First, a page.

Royal Institute of Technology
School of Biotechnology
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3. Macromolecular Chemistry and Biology
Important processes in materials or in real life occur at many scales. As commented above a good way to address these processes is by transcending or connecting the scales in both length and time. One way to accomplish this is to divide the system into an active site and an environment. In biology we adopt this notion to address full proteins and how proteins interact with each other.
One branch of our .macro. research aims at closing the gap between the known protein sequences and determined protein structures which has become increasingly wide. In the foreseeable future, the experimental structures of the vast majority of the known protein sequences will not be available. We model to predict protein structures to be useful for structure-based drug design and biological studies, through applying and developing various modelling approaches, such as homology modelling, loop refinement, and molecular simulation techniques. In this context we also focus on protein-ligand binding which is important for many biological processes. By applying new modelling methods to elucidate the mechanism of protein-ligand binding and binding affinities in aqueous environments we seek for new opportunities in structure-based drug design.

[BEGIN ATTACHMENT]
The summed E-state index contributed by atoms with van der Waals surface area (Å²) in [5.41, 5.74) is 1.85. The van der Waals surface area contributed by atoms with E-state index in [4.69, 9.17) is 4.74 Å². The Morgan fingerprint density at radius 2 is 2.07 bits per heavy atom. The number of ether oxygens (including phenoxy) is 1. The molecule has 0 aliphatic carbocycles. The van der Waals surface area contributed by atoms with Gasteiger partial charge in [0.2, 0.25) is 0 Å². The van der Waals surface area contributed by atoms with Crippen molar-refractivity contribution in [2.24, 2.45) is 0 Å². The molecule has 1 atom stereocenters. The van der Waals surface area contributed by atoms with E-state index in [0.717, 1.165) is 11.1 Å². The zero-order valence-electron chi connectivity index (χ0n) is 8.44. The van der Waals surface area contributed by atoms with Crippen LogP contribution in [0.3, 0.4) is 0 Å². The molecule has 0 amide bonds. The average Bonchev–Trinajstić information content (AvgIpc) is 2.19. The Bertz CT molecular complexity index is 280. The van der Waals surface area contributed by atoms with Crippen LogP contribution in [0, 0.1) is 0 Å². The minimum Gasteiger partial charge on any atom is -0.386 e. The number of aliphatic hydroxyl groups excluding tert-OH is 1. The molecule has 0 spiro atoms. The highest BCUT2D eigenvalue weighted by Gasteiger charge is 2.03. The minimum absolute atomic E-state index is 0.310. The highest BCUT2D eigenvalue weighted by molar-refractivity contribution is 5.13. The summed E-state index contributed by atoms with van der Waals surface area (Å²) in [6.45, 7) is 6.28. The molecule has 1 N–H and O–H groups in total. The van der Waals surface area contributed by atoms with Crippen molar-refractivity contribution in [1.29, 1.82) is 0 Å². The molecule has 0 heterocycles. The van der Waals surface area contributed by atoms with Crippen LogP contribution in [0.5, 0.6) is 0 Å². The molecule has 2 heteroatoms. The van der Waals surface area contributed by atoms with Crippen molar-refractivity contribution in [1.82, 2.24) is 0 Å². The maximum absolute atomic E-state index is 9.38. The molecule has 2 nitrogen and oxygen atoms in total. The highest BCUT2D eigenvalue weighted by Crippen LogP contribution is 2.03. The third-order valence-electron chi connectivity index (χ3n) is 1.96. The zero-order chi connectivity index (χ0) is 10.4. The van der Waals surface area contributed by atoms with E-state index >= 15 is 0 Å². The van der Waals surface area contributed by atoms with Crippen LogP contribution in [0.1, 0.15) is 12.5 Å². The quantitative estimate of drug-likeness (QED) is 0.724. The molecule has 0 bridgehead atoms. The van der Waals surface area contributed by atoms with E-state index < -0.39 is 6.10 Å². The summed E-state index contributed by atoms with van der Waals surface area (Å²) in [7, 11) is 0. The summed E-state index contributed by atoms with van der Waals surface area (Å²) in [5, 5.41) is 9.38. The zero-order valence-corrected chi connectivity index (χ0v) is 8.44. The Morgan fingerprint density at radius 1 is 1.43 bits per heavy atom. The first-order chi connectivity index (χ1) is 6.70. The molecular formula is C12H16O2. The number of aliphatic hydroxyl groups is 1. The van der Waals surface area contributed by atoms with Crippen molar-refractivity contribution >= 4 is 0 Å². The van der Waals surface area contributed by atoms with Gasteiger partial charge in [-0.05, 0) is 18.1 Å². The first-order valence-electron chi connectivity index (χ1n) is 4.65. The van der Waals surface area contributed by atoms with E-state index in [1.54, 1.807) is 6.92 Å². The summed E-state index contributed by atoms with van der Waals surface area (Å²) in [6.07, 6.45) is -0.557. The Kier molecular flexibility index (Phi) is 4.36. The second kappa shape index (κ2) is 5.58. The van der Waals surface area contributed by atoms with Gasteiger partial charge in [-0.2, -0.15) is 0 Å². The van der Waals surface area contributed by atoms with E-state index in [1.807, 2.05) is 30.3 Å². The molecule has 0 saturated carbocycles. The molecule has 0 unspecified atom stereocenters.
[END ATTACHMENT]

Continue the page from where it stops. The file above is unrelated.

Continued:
We also take interest in bio structures outside the human body, like carbohydrates. We here aim for understanding of the structure, self-assembly, and other properties of plant cell walls which is essential for exploring new bio-mimetic materials. We hope to identify and characterize the key factors governing the structures of cellulose fibrils and cross-linking agents, as well as their interactions. Here our tools and expertise for studying various type of interactions, catalytic reactions and general structure and dynamics, come well into play.
A particular speciality of the department is the development multiscale property methods to model the measurements of biomolecular systems, for example spin and light probes in protein pockets or in cell channels. That is we simulate NMR, IR, Vis/UV and other spectral data to .catch. parameters that characterize these systems. Molecular probes emerge here as effective tools for characterization of the micro environments in the bio-structures and in bio-imaging applications such as protein structure, drug design, and identification of diseases caused by fibril formation (for instance Alzheimer's disease) and cancer. We can here model and understand the substantial property changes that the molecular probes display by following the alternation of the molecular and electronic structure and the spectral response depending upon the nature of the environment.